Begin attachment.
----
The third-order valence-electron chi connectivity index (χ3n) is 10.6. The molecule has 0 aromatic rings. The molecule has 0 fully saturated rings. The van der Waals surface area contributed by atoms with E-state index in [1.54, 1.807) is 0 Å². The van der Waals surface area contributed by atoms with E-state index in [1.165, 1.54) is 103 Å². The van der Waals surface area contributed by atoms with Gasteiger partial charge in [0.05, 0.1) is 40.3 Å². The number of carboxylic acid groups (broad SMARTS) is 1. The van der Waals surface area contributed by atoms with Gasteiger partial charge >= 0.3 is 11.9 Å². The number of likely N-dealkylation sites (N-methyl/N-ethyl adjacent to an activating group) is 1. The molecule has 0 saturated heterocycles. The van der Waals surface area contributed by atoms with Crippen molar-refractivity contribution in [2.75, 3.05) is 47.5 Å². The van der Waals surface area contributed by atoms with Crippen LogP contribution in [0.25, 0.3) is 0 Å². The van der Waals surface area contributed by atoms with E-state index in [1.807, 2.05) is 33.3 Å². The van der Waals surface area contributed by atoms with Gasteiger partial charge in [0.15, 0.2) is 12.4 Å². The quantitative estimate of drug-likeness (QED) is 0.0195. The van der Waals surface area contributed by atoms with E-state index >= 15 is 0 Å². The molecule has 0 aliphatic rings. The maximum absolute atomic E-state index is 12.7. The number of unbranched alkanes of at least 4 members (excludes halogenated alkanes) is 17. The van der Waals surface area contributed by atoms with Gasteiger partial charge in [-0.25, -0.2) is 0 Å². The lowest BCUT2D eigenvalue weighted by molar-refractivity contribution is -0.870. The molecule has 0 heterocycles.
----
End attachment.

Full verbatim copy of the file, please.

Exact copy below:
The third-order valence-electron chi connectivity index (χ3n) is 10.6. The molecule has 0 aromatic rings. The molecule has 0 fully saturated rings. The van der Waals surface area contributed by atoms with E-state index in [1.54, 1.807) is 0 Å². The van der Waals surface area contributed by atoms with E-state index in [1.165, 1.54) is 103 Å². The van der Waals surface area contributed by atoms with Gasteiger partial charge in [0.05, 0.1) is 40.3 Å². The number of carboxylic acid groups (broad SMARTS) is 1. The van der Waals surface area contributed by atoms with Gasteiger partial charge >= 0.3 is 11.9 Å². The number of likely N-dealkylation sites (N-methyl/N-ethyl adjacent to an activating group) is 1. The molecule has 0 saturated heterocycles. The van der Waals surface area contributed by atoms with Crippen molar-refractivity contribution in [2.75, 3.05) is 47.5 Å². The van der Waals surface area contributed by atoms with Crippen LogP contribution in [0.25, 0.3) is 0 Å². The van der Waals surface area contributed by atoms with E-state index in [1.807, 2.05) is 33.3 Å². The van der Waals surface area contributed by atoms with Gasteiger partial charge in [0.15, 0.2) is 12.4 Å². The quantitative estimate of drug-likeness (QED) is 0.0195. The van der Waals surface area contributed by atoms with E-state index >= 15 is 0 Å². The molecule has 0 aliphatic rings. The maximum absolute atomic E-state index is 12.7. The number of unbranched alkanes of at least 4 members (excludes halogenated alkanes) is 17. The van der Waals surface area contributed by atoms with Gasteiger partial charge in [-0.25, -0.2) is 0 Å². The lowest BCUT2D eigenvalue weighted by molar-refractivity contribution is -0.870. The molecule has 0 heterocycles.